Anyway that idea was just sort of lingering on the list when it was brought to my attention that the video of the story I told for The Moth, although a couple of years old now, had many new comments I hadn't seen before (a very nice realization).

That combined with the fact that I had no other ideas for this week's list ready (not to mention that I had horrible insomnia last night and really just no creative energy to come up with something off the cuff) meant it was time.

So for my last list of 2021, here are some adoption humor hits from over the years. Forgive me if any of them are repeat stories for you, but they still make me laugh:

1. Picture it: a local playground, 2006. I have three children at the time: my two oldest (white, biological) children and one brown foster baby.  My daughter, age six at the time, has made a new friend and is having a great time with him. At one point, they run over to me to get a snack and the little boy eyes me and the baby up. 

Is that your Mom?
Is that your brother?
(. . . a moment passes while he contemplates . . . )
Your baby brother is . . . veeeeeeeeeeeeery . . . . tan.

2. I had a period of time when I'd be picking up the kids' prescription vitamins and when asked for their birthdates (including YEARS--don't you think that's a little too much to ask???), I'd falter and look like an idiot. 

So this one time I decided to practice on my way up. When she asked for their five birthdates, boom, boom, boom, boom, boom! I had them all ready. I joked with her about having five kids and how sometimes I get the dates mixed up. She had a good sense of humor and tried to play along, pretending to be me ad libbed something like, "What? My kids' birthdays? Sure, I know when they were born, I mean I was there, right?"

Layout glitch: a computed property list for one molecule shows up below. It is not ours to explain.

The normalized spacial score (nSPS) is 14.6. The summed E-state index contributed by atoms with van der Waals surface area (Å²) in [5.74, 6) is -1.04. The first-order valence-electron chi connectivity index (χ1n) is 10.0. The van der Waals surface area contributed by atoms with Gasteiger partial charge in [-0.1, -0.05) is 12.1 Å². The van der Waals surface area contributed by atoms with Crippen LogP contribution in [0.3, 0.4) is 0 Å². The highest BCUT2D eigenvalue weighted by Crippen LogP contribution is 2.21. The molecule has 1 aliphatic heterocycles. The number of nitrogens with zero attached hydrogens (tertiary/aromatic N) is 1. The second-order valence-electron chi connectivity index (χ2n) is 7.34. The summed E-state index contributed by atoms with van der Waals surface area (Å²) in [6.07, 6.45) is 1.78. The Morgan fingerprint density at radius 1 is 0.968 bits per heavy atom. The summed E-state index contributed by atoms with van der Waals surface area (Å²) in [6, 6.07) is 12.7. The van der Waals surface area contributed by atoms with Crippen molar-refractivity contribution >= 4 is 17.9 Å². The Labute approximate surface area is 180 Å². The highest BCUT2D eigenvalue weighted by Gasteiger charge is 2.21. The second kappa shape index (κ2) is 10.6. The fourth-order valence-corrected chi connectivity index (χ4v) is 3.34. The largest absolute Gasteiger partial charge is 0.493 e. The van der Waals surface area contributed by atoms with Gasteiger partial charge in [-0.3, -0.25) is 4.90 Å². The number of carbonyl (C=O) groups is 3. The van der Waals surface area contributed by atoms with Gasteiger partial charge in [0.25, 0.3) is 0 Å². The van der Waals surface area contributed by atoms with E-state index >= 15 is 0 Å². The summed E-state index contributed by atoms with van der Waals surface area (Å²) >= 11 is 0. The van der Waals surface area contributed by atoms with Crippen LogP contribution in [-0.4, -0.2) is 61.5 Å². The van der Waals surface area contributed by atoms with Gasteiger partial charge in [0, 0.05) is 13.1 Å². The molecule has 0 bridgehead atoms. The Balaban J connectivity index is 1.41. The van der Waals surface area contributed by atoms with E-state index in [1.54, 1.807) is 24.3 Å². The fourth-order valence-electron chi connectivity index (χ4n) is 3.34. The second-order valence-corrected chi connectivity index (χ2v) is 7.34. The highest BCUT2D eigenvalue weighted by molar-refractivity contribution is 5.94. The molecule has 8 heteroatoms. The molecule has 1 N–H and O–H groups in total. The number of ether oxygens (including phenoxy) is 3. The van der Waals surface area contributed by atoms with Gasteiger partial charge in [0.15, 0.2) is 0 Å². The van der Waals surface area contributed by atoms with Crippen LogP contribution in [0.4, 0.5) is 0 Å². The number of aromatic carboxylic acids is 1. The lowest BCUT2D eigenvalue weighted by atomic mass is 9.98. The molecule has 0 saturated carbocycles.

This put me over the edge. "But I wasn't!!" I took the vitamins and walked away, completely cracking myself up and leaving her bewildered.

3. On the phone while making an appointment recently:
Your daughter's name is so beautiful.
Thank you.
How did you come up with it?
I didn't name her.

4. As a white woman raising Black kids, I do worry sometimes that we're not raising them "Black enough." But then I decided to put breadcrumbs on the homemade macaroni and cheese on a whim and our 15-year-old Black son accused me of trying to serve him "white people food."

Touché, son, and you'd better watch it or I'll whip up some green bean casserole next.